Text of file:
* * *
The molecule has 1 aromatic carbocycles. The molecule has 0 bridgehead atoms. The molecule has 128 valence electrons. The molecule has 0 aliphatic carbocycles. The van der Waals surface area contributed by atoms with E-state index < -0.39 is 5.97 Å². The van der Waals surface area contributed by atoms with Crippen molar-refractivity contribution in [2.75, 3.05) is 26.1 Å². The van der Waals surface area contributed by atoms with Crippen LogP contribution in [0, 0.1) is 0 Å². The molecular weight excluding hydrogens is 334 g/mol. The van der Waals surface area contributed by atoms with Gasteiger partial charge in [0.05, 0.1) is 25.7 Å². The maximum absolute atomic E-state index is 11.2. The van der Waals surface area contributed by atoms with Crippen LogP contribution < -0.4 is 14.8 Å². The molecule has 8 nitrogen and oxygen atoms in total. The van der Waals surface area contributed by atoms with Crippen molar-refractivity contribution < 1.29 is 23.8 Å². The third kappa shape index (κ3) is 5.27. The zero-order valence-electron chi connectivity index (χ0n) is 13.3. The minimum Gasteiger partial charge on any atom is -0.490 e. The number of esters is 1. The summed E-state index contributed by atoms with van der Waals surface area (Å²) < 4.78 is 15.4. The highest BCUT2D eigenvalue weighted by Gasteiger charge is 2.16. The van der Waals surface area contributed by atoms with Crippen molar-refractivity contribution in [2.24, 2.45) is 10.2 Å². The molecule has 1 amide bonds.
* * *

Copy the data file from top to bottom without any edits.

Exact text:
The molecule has 1 aromatic carbocycles. The molecule has 0 bridgehead atoms. The molecule has 128 valence electrons. The molecule has 0 aliphatic carbocycles. The van der Waals surface area contributed by atoms with E-state index < -0.39 is 5.97 Å². The van der Waals surface area contributed by atoms with Crippen molar-refractivity contribution in [2.75, 3.05) is 26.1 Å². The van der Waals surface area contributed by atoms with Crippen LogP contribution in [0, 0.1) is 0 Å². The molecular weight excluding hydrogens is 334 g/mol. The van der Waals surface area contributed by atoms with Gasteiger partial charge in [0.05, 0.1) is 25.7 Å². The maximum absolute atomic E-state index is 11.2. The van der Waals surface area contributed by atoms with Crippen LogP contribution < -0.4 is 14.8 Å². The molecule has 8 nitrogen and oxygen atoms in total. The van der Waals surface area contributed by atoms with Crippen molar-refractivity contribution < 1.29 is 23.8 Å². The third kappa shape index (κ3) is 5.27. The zero-order valence-electron chi connectivity index (χ0n) is 13.3. The minimum Gasteiger partial charge on any atom is -0.490 e. The number of esters is 1. The summed E-state index contributed by atoms with van der Waals surface area (Å²) < 4.78 is 15.4. The highest BCUT2D eigenvalue weighted by Gasteiger charge is 2.16. The van der Waals surface area contributed by atoms with Crippen molar-refractivity contribution in [2.24, 2.45) is 10.2 Å². The molecule has 1 amide bonds.